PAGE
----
There is one spanner in the works for Hank though. He may have the book and he may know that Walter White is Heisenberg but he can’t prove it. All the evidence surrounding the blue meth has been accumulated and there has never been any mention of a Walter White. The closest that they came was Gus’ laptop but Jesse’s big ass magnet idea put an end to that swiftly enough. Hank has already come under fire from his superiors for wasting resources in regards to Mike, and at least Mike’s name was related to the case. Using police resources to tail his own brother-in-law likely won’t go down well with the DEA, and, possibly, Hank may be reluctant to involve the authorities where his own family is involved.

Dean Norris as Hank Schrader, realising that his brother in law, Walter White, is Heisenberg.

This is my reaction everytime George R.R. Martin kills a character.

He may also find it difficult to gather any new evidence given that both Walt and Jesse are out of the business now. We have all heard that before. Walt briefly quit in the third season before being coerced back into cooking by Jesse and Gus and also considered stopping in the second season before he found his normal life unfulfilling. It is slightly more believable that Jesse would actually stop because he has actually lost more. In the course of the series, he has lost friends and loved ones. Not to mention, last time Jesse was on screen he was absolutely terrified of Walt. For Jesse, the meth business was always a means to make money and in the beginning that coincided with Walt’s desire to care for his family after his death. Maybe Jesse will go back to cooking but I would be surprised.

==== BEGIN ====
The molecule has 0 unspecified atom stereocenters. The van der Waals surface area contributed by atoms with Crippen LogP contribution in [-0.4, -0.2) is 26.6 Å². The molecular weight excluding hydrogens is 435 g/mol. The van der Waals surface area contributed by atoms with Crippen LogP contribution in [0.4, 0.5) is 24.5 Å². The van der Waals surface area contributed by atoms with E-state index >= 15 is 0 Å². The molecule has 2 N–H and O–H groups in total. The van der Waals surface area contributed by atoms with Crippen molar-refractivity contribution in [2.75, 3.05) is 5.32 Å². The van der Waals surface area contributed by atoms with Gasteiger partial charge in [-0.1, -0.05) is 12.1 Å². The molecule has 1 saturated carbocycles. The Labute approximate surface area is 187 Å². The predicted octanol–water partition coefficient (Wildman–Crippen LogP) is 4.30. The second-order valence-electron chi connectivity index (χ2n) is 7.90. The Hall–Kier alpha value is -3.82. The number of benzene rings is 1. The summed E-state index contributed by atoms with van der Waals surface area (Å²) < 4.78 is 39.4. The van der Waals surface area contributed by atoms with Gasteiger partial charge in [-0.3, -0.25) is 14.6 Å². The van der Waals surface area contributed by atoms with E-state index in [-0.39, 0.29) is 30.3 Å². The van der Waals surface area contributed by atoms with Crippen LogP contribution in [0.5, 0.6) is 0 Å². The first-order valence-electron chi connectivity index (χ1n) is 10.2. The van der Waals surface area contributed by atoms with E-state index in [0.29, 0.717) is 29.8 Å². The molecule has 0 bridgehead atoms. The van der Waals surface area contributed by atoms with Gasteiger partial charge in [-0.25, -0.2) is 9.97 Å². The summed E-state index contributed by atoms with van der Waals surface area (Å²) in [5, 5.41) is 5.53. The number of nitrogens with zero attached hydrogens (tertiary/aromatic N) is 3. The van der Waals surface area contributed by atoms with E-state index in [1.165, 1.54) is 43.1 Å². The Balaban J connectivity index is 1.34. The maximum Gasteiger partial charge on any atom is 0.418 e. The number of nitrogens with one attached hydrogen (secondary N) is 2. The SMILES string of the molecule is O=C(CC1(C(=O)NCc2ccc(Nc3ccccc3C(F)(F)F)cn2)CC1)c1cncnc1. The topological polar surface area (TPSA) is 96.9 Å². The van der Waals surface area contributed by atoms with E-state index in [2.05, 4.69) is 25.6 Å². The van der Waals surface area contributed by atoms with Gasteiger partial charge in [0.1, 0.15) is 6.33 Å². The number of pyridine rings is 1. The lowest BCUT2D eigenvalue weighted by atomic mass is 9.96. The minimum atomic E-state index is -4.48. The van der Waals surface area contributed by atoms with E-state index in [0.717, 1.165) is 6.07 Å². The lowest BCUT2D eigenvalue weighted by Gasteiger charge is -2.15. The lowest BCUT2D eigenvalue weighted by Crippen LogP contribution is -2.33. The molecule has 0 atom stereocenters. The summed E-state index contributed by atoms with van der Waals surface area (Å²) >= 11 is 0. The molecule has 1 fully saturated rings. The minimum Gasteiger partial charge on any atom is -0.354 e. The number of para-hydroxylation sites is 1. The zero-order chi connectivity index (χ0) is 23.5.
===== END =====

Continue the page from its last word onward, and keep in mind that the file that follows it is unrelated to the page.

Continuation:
So what is the fate of Walter White to be? Even if he is out, there will likely be some opposition from Lydia and Declan, who were profiting from his scheme. Saul Goodman will be relieved, however. If he manages to free himself from those deals unscathed, and this is Walter White so anything is possible, the most probable outcome is that Hank will find some kind of evidence against him. Knowing Walter though, if the DEA come for him he won’t be taken alive. That said, there are a few revelations that have still to come out, such as ‘how did Jane really die’ and ‘who knows how to poison children with Lily of the Valley’. If the answers to those questions come to light, even Heisenberg may not be able to appease the wrath of Jesse.

Whatever the outcome, these final eight episodes are going to be an awesome ride. Gilligan has created an absolute classic story that was brought to life fantastically by Bryan Cranston, Aaron Paul and Dean Norris. All three of those actors deserve all the awards that could possibly be thrown at them.


And now for the rebuttal: